SALT LAKE CITY — A statewide classroom technology proposal that lawmakers say "represents years worth of work" earned preliminary approval in the Utah Legislature Thursday.
Members of the House Education Committee were vocal in supporting SB277, a bill that would provide grant funding for schools to put technology devices into the hands of students, provide training for educators and maintain a long-term vision of how it all should improve academic performance.
"This is a very wide-ranging program. (Schools) can apply for grant funds for professional development, they can apply for software, they can apply for upgrades to their existing technology, perhaps they're in need of tech support," said the bill's sponsor, Rep. John Knotwell, R-Herriman. "These are things that every (school) in our state can take advantage of."
Last year, lawmakers passed a bill that commissioned a task force to study the technology needs of Utah schools and to formulate a comprehensive implementation plan.
That plan is included in this year's bill, which asks for $100 million to provide qualifying grants for schools that choose to get started or enhance their existing technology program.
But the proposal's hefty price tag has been a perennial source of debate and hesitation among lawmakers, especially in light of other education needs, such as funding enrollment growth and yearly increases to per-pupil spending.
In a preliminary budget proposal from the Public Education Appropriations Subcommittee, lawmakers on Thursday sliced the proposed appropriation for the technology bill down to $15 million in one-time money and $10 million of ongoing funds.
Knotwell acknowledged that funding the full $100 million this year is "not likely," but that the priority going forward is "to decide from a policy perspective if this is the right direction to go."
Even with the funding cuts, education leaders see promise in the bill as the next step in Utah's use of technology in the classroom. David Crandall, chairman of the Utah State Board of Education, said if the initiative isn't fully funded, the implementation will be limited. But it's a start.
"The rollout will be slower. But I think it is important to have it as a line item that we can expand on in the future," Crandall said. "I think there is support for getting that technology program rolled out."
Some legislators questioned whether a statewide plan would be as effective as increasing discretionary per-pupil spending money and letting schools implement their own technology program.
But David Thomas, vice chairman of the State School Board and chairman of the task force that developed the proposed plan, said there are multiple benefits to having schools opt in to a statewide program, even if they've already started on their own.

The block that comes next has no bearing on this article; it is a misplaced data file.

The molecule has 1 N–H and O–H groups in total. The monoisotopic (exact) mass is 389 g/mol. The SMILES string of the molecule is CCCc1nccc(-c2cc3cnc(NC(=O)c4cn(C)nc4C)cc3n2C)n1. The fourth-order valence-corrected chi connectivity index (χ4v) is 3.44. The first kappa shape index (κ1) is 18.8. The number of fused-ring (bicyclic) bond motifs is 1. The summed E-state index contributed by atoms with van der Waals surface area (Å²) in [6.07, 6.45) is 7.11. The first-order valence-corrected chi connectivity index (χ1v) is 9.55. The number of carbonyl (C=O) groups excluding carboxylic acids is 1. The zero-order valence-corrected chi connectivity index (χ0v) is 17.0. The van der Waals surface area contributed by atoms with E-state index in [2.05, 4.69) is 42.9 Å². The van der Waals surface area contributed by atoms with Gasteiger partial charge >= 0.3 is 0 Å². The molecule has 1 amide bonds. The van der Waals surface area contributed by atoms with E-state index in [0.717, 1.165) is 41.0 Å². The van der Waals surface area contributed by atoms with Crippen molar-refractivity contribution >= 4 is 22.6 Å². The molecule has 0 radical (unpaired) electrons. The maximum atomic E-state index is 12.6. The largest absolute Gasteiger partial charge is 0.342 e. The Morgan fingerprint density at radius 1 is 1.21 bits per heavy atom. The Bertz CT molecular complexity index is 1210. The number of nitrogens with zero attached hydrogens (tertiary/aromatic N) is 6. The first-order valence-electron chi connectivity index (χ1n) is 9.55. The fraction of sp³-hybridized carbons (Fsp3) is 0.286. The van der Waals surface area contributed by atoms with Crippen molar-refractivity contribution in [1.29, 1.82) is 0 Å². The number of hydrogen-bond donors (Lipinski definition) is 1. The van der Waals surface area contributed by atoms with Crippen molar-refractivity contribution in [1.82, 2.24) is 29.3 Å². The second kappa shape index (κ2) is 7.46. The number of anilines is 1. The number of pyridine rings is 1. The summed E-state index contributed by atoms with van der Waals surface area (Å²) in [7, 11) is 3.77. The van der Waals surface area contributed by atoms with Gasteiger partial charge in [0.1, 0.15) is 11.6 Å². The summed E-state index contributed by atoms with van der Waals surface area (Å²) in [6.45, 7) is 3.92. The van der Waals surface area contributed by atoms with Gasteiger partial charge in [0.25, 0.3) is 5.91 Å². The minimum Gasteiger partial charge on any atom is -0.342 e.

"This gives them a guide. It gives them practices. It allows that accountability. It allows that economy of scale to work," Thomas said.
Not all legislators were convinced. Rep. Marie Poulson, D-Cottonwood Heights, said she won't vote for the bill until a larger increase to per-pupil spending is on the table.
A preliminary budget proposal for public education seeks to provide a 2.5 percent increase — about $70 million — to the weighted pupil unit, Utah's formula for uniform distribution of discretionary school funding. And another proposal seeking to improve funding equity between district and charter schools would provide the equivalent of another 1.5 percent increase for some schools.
But that's not enough, according to Poulson.
"This is an excellent proposal," Poulson said. "But I'm going to withhold my vote until I get an assurance that this is going to be along with a substantial rise" in the weighted pupil unit.
"There's only so much money in the pot."
Other legislators were quick to speak in favor of the bill and the research that was done last year to inform the proposed implementation plan.
"I've often asked for a long-range plan in education, and we've finally got one," said Rep. Bruce Cutler, R-Murray. "Can we fund the full amount this year? I don't know. We'll see. But we're sending a signal that this is a good plan."
Susan Pulsipher, president of the Jordan School District Board of Education, said teachers and administrators have been watching "with great interest" as the technology implementation master plan has developed.
"We feel that this plan is excellent and that it respects local control. It allows districts to take technology where they are and move it to where it needs to go," Pulsipher said. "We strongly support this plan."
In light of concerns from constituents of federal entanglement into a large-scale technology implementation, legislators considered amending the bill to clarify its origins. Thomas emphasized that the program was developed through a grassroots approach.
"There is nothing in the master plan that is federally driven. It is, in fact, totally locally driven," he said. "That was the purpose — to have this be Utah's plan and not somebody else's plan."
The amendment failed, but it could be voted on again when the bill goes before the full House.